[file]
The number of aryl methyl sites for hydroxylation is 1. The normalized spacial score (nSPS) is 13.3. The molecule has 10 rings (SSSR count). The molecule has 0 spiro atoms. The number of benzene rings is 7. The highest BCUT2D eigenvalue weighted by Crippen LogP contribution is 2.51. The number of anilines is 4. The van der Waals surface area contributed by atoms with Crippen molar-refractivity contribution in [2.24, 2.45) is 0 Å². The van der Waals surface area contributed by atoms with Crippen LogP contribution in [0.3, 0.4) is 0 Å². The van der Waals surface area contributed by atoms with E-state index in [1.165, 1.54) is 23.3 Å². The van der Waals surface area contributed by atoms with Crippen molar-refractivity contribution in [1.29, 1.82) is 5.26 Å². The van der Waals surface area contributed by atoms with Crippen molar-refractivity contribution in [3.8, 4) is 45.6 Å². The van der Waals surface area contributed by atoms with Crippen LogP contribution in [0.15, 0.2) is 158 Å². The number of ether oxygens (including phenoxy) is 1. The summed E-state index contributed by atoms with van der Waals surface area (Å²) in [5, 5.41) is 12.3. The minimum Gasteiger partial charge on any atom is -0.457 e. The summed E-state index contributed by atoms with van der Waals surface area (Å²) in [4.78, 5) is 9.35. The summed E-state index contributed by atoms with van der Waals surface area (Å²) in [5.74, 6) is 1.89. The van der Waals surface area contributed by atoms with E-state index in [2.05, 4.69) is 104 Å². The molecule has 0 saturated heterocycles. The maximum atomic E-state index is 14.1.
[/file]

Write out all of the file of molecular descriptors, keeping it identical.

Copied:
The number of aryl methyl sites for hydroxylation is 1. The normalized spacial score (nSPS) is 13.3. The molecule has 10 rings (SSSR count). The molecule has 0 spiro atoms. The number of benzene rings is 7. The highest BCUT2D eigenvalue weighted by Crippen LogP contribution is 2.51. The number of anilines is 4. The van der Waals surface area contributed by atoms with Crippen molar-refractivity contribution in [2.24, 2.45) is 0 Å². The van der Waals surface area contributed by atoms with Crippen LogP contribution in [0.3, 0.4) is 0 Å². The van der Waals surface area contributed by atoms with E-state index in [1.165, 1.54) is 23.3 Å². The van der Waals surface area contributed by atoms with Crippen molar-refractivity contribution in [1.29, 1.82) is 5.26 Å². The van der Waals surface area contributed by atoms with Crippen molar-refractivity contribution in [3.8, 4) is 45.6 Å². The van der Waals surface area contributed by atoms with Crippen LogP contribution in [0.15, 0.2) is 158 Å². The number of ether oxygens (including phenoxy) is 1. The summed E-state index contributed by atoms with van der Waals surface area (Å²) in [5, 5.41) is 12.3. The minimum Gasteiger partial charge on any atom is -0.457 e. The summed E-state index contributed by atoms with van der Waals surface area (Å²) in [4.78, 5) is 9.35. The summed E-state index contributed by atoms with van der Waals surface area (Å²) in [5.74, 6) is 1.89. The van der Waals surface area contributed by atoms with E-state index in [2.05, 4.69) is 104 Å². The molecule has 0 saturated heterocycles. The maximum atomic E-state index is 14.1.